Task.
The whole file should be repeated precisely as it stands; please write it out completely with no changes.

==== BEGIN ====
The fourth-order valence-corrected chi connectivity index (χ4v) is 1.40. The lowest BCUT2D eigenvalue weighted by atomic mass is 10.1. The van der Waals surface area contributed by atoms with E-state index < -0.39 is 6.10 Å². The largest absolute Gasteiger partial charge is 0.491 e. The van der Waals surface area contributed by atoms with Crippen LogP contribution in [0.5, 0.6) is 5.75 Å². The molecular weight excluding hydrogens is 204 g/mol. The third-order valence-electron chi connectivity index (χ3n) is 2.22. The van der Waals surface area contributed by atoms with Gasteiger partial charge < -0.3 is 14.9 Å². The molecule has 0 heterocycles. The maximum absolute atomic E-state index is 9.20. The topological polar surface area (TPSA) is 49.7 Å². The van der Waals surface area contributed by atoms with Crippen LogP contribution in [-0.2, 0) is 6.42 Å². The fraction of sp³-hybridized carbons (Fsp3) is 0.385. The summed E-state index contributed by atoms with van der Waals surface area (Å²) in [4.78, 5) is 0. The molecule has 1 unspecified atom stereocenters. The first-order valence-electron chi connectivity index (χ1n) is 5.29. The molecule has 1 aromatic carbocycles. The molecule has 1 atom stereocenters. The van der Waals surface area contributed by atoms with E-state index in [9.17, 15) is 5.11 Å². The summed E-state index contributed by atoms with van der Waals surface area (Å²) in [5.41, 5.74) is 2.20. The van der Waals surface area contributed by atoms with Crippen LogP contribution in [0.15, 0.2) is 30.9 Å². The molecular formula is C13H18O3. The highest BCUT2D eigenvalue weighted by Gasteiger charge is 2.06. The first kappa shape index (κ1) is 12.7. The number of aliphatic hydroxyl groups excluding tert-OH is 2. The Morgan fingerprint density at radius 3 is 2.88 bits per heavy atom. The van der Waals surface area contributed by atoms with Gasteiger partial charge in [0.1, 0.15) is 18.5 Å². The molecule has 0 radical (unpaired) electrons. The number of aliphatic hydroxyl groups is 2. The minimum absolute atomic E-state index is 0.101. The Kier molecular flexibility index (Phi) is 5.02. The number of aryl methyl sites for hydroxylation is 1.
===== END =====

The fourth-order valence-corrected chi connectivity index (χ4v) is 1.40. The lowest BCUT2D eigenvalue weighted by atomic mass is 10.1. The van der Waals surface area contributed by atoms with E-state index < -0.39 is 6.10 Å². The largest absolute Gasteiger partial charge is 0.491 e. The van der Waals surface area contributed by atoms with Crippen LogP contribution in [0.5, 0.6) is 5.75 Å². The molecular weight excluding hydrogens is 204 g/mol. The third-order valence-electron chi connectivity index (χ3n) is 2.22. The van der Waals surface area contributed by atoms with Gasteiger partial charge < -0.3 is 14.9 Å². The molecule has 0 heterocycles. The maximum absolute atomic E-state index is 9.20. The topological polar surface area (TPSA) is 49.7 Å². The van der Waals surface area contributed by atoms with Crippen LogP contribution in [-0.2, 0) is 6.42 Å². The fraction of sp³-hybridized carbons (Fsp3) is 0.385. The summed E-state index contributed by atoms with van der Waals surface area (Å²) in [4.78, 5) is 0. The molecule has 1 unspecified atom stereocenters. The first-order valence-electron chi connectivity index (χ1n) is 5.29. The molecule has 1 aromatic carbocycles. The molecule has 1 atom stereocenters. The van der Waals surface area contributed by atoms with E-state index in [9.17, 15) is 5.11 Å². The summed E-state index contributed by atoms with van der Waals surface area (Å²) in [5.41, 5.74) is 2.20. The van der Waals surface area contributed by atoms with Crippen LogP contribution in [0.15, 0.2) is 30.9 Å². The molecular formula is C13H18O3. The highest BCUT2D eigenvalue weighted by Gasteiger charge is 2.06. The first kappa shape index (κ1) is 12.7. The number of aliphatic hydroxyl groups excluding tert-OH is 2. The Morgan fingerprint density at radius 3 is 2.88 bits per heavy atom. The van der Waals surface area contributed by atoms with Gasteiger partial charge in [0.1, 0.15) is 18.5 Å². The molecule has 0 radical (unpaired) electrons. The number of aliphatic hydroxyl groups is 2. The minimum absolute atomic E-state index is 0.101. The Kier molecular flexibility index (Phi) is 5.02. The number of aryl methyl sites for hydroxylation is 1.